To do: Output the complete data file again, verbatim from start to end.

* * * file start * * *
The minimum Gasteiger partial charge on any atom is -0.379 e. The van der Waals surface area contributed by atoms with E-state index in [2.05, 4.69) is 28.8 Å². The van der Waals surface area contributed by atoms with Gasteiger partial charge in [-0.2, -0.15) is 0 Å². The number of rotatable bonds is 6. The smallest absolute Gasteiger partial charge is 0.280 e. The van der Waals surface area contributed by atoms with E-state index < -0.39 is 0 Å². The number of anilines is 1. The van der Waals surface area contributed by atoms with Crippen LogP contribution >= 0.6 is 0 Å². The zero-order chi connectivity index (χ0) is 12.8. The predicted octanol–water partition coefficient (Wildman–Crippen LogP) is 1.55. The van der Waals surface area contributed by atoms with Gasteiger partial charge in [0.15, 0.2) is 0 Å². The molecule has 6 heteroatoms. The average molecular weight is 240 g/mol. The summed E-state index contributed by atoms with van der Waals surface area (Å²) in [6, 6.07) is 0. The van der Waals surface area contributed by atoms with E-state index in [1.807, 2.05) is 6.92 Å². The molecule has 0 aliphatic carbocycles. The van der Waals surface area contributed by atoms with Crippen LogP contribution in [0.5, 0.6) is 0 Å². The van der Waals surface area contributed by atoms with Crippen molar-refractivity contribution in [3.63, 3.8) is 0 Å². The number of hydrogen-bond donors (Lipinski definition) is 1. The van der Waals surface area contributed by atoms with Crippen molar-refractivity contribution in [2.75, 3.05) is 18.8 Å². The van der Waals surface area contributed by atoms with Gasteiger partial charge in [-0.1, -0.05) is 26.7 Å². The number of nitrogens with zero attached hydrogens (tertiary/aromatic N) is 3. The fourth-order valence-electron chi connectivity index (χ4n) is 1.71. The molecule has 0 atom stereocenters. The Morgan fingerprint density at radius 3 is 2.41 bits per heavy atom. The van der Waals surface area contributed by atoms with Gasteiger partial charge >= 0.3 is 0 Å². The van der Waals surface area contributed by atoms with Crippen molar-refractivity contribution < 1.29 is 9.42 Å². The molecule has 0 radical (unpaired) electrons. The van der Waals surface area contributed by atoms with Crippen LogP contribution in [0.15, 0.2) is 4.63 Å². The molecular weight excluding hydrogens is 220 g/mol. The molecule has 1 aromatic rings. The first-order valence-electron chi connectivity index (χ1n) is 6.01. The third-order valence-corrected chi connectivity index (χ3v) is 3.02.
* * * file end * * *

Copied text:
The minimum Gasteiger partial charge on any atom is -0.379 e. The van der Waals surface area contributed by atoms with E-state index in [2.05, 4.69) is 28.8 Å². The van der Waals surface area contributed by atoms with Gasteiger partial charge in [-0.2, -0.15) is 0 Å². The number of rotatable bonds is 6. The smallest absolute Gasteiger partial charge is 0.280 e. The van der Waals surface area contributed by atoms with E-state index < -0.39 is 0 Å². The number of anilines is 1. The van der Waals surface area contributed by atoms with Crippen LogP contribution >= 0.6 is 0 Å². The zero-order chi connectivity index (χ0) is 12.8. The predicted octanol–water partition coefficient (Wildman–Crippen LogP) is 1.55. The van der Waals surface area contributed by atoms with Gasteiger partial charge in [0.15, 0.2) is 0 Å². The molecule has 6 heteroatoms. The average molecular weight is 240 g/mol. The summed E-state index contributed by atoms with van der Waals surface area (Å²) in [6, 6.07) is 0. The van der Waals surface area contributed by atoms with E-state index in [1.807, 2.05) is 6.92 Å². The molecule has 0 aliphatic carbocycles. The van der Waals surface area contributed by atoms with Crippen LogP contribution in [0.5, 0.6) is 0 Å². The van der Waals surface area contributed by atoms with Crippen molar-refractivity contribution in [3.63, 3.8) is 0 Å². The number of hydrogen-bond donors (Lipinski definition) is 1. The van der Waals surface area contributed by atoms with Crippen molar-refractivity contribution in [2.75, 3.05) is 18.8 Å². The van der Waals surface area contributed by atoms with Gasteiger partial charge in [-0.1, -0.05) is 26.7 Å². The number of nitrogens with zero attached hydrogens (tertiary/aromatic N) is 3. The fourth-order valence-electron chi connectivity index (χ4n) is 1.71. The molecule has 0 atom stereocenters. The Morgan fingerprint density at radius 3 is 2.41 bits per heavy atom. The van der Waals surface area contributed by atoms with Gasteiger partial charge >= 0.3 is 0 Å². The van der Waals surface area contributed by atoms with Crippen molar-refractivity contribution < 1.29 is 9.42 Å². The molecule has 0 radical (unpaired) electrons. The van der Waals surface area contributed by atoms with Crippen LogP contribution in [0.15, 0.2) is 4.63 Å². The molecular weight excluding hydrogens is 220 g/mol. The molecule has 1 aromatic rings. The first-order valence-electron chi connectivity index (χ1n) is 6.01. The third-order valence-corrected chi connectivity index (χ3v) is 3.02.